Education Q&A with Deputy First Minister John Swinney

Written by Staff reporter on 4 September 2017 in Inside Politics

John Swinney, Cabinet Secretary for Education and Skills answers questions on his first year in the job

Do you think Scots children are getting a second-class education?

No. Scotland has a strong education system, but one that we believe can be better still.

We have excellent teachers who are hard-working and committed to raising attainment for all. Exam performance remains very good and the August results, across a broad range of qualifications and awards, demonstrate excellence and achievement in Scottish education. 

The overwhelming majority of young people leave school to go into a job, training or continue their studies.

We have a strong curriculum which has the needs of children and young people at its centre.

These strengths do not, however, mask the challenges that we face. There is still too much bureaucracy generating unnecessary workload for our teachers. We remain committed to freeing teachers to teach and continue to work with their professional associations on further steps we can take to achieve this.

We fully recognise the message of PISA and the SSLN results. They reveal the significant hurdles to be overcome if we are to make progress on raising the bar and closing the attainment gap. We can, and we must, achieve more. That is why we embarked on a programme of reform.


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There has been a lot of focus on the number of school leavers going to positive destinations. Are you disappointed with the recent drop?

We want every young person in Scotland to be able to realise their full potential and we are making real progress in realising this ambition. Last year, a record proportion of our young people went on to a positive destination after leaving school, whether that is continuing their education, additional training or going into employment.

It is especially encouraging to note that the proportion of school leavers in our most deprived areas going on to a positive destination is at a record high. We clearly have a lot more work to do, but the figures demonstrate that the range of actions we are taking to address this issue is beginning to bear fruit.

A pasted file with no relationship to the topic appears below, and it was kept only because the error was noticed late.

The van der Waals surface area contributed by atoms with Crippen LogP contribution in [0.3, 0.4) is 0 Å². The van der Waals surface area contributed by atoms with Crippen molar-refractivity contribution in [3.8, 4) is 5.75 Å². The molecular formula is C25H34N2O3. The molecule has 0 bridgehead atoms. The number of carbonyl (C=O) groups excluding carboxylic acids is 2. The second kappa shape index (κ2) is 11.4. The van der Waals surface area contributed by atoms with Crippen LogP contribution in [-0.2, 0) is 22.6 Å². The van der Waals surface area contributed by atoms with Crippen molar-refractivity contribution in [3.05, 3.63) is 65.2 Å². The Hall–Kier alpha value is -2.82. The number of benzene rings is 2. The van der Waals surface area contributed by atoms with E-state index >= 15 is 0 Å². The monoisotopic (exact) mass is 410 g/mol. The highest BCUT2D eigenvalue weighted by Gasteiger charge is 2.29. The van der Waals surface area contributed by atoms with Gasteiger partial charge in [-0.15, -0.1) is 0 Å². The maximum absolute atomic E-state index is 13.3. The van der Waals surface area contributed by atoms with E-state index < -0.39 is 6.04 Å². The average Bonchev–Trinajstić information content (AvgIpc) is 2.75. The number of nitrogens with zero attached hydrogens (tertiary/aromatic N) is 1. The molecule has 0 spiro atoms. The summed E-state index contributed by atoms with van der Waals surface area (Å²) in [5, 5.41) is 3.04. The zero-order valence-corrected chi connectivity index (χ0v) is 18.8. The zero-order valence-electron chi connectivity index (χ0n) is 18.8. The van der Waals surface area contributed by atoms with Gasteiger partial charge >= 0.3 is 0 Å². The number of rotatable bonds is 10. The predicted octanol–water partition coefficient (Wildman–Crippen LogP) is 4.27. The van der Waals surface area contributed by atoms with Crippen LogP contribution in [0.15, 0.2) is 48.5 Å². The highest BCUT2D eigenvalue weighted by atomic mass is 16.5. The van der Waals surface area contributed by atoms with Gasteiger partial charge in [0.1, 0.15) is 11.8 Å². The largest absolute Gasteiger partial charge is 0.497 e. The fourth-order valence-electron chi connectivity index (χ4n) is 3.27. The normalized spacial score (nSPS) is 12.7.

I am also pleased to note that the proportion of school leavers going directly into higher education has reached its highest ever level. Again, there is more to do on widening access, but that is why we are taking forward the actions recommended by the Commission on Widening Access, including the appointment of the Fair Access Commissioner who will drive the agenda in this area.

It is essential that young people leaving school are able to make the most of the available opportunities and can make the choice that is right for them, whether that be university or college, training or a job.

 

The attainment gap has been a priority for government. When will we start to see it narrow?

We have set ourselves clear targets to make significant progress in closing the gap within this parliament and to substantially eliminate it within a decade.

Through the Scottish Attainment Challenge, we have committed £750 million over the course of this parliament to close the poverty-related attainment gap for our pupils from the most deprived areas. This year that includes £120 million of Pupil Equity Funding to be spent at the discretion of headteachers and school leaders.

Additionally, under our reforms, decisions that shape the education of young people will be made in classrooms, schools and establishments, by people working with those young people, their parents and communities.

Crucially, under these plans, councils will retain important democratic accountability for the leadership of our schools, and will continue to support teachers and practitioners to deliver excellent learning and teaching opportunities.

 

One of the less reported aspects of the SSLN was the fact that 26 per cent of children have no one at home who reads to them and that poorer children are a good 15 months behind their wealthier counterparts when they start school. This surely gets right to the heart of inequality and how it is inextricably linked to attainment but how does government address something so fundamental?